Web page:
For all the nervous cooks out there!
Most of the people I train are extremely anxious about learning to cook and I totally understand why. If you have not grown up cooking or have a natural aptitude for it, there are so many things which can go wrong. The people who write recipes (and those who read them) take a lot for granted and much can be lost in translation.
For starters, the words teaspoon, tablespoon and cup when used in a recipe do not refer to your tea cup or coffee spoon, they mean 5ml, 15ml and 250ml respectively. The volume of our domestic cups and spoons vary hugely. So many people I teach do not know this! I highly recommend having a set of standard cup and spoon measures in your kitchen.
An accurate kitchen scale is also a blessing to have and easy to test. Oven temperatures also fluctuate dramatically from what the reading on the dial says. If your oven doesn’t yield the result which most recipes call for, getting an oven thermometer to check the actual internal temperature of your oven could explain the reason why. The root of all your flops may simply be your equipment and not you at all!
Be aware of the country of origin of your recipe. Other parts of the world use different words or brand names for ingredients commonly found in South African. If there is an ingredient in a recipe you are not familiar with, do a google search. If it is something not easily found in SA then do a google search asking for substitutes for that product. For instance the words cilantro, dhania, malli and coriander are all words for the same herb. Coriander also comes in three main forms, fresh coriander leaves, seeds and ground seeds and they should not be confused. Galangal is often used in Asian cooking but can easily be replaced with fresh ginger (again not to be confused with dried ground ginger which tastes totally different).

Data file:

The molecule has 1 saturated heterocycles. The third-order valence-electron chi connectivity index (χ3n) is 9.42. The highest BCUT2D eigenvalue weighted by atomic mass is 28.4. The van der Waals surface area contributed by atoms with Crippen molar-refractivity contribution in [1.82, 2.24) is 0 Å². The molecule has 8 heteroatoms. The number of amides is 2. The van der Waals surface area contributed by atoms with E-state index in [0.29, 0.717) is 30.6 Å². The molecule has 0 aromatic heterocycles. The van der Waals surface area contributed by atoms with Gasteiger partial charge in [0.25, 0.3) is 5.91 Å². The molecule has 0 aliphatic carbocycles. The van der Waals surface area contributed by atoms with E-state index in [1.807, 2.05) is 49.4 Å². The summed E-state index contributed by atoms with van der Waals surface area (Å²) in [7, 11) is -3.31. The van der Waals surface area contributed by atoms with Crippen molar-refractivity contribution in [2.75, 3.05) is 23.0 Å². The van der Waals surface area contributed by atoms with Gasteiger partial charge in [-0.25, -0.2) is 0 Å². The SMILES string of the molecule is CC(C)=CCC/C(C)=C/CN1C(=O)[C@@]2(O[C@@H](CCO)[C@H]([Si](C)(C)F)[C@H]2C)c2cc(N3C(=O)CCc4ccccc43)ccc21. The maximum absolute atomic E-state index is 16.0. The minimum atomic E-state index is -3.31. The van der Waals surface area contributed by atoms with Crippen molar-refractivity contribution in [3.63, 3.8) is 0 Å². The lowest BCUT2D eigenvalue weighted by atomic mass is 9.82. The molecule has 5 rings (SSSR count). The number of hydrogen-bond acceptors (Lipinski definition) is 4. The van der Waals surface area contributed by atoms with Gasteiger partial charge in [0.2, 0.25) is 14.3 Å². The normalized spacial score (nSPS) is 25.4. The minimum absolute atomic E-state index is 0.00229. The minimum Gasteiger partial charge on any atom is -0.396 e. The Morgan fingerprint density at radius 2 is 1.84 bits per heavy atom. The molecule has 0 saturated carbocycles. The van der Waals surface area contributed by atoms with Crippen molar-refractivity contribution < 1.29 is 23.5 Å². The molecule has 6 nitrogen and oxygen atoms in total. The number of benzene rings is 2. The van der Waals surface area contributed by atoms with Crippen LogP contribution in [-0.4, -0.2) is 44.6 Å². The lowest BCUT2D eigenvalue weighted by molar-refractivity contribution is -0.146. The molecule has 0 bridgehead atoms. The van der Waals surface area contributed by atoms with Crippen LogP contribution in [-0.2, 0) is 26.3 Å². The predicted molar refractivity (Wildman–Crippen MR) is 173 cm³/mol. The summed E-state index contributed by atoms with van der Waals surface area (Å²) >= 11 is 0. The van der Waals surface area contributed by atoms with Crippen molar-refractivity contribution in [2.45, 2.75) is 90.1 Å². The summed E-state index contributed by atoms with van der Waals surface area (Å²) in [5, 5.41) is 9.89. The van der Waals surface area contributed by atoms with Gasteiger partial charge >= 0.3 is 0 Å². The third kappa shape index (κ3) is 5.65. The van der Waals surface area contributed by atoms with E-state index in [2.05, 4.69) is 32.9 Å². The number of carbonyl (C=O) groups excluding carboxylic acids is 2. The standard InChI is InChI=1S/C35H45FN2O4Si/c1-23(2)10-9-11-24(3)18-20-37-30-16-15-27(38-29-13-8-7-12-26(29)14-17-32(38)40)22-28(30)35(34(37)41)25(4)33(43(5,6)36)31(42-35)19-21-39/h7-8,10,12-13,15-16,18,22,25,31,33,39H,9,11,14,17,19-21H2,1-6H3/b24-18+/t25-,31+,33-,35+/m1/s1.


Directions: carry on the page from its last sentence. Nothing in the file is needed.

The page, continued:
Very few people question a recipe. Recipes can have mistakes in them, no matter if they are in the cook book of a world famous Chef, in a glossy magazine and most certainly in blogs which don’t have the luxury of a team of people to cross check everything. If something seems odd or unusual, question it. It may be right but it is quite possible that it may simply be a mistake. I have seen recipes calling for a tablespoon of salt in a chocolate mouse and one with no sugar (or any other form of sweetening) in a cake recipe. It happens, learn to look out for them.
I have had countless flops and dishes which just didn’t taste good. With each one I have tried to figure out what the cause of the problem is and learned from it. Tested and retested until I get it right. I guess that’s true of most things in life!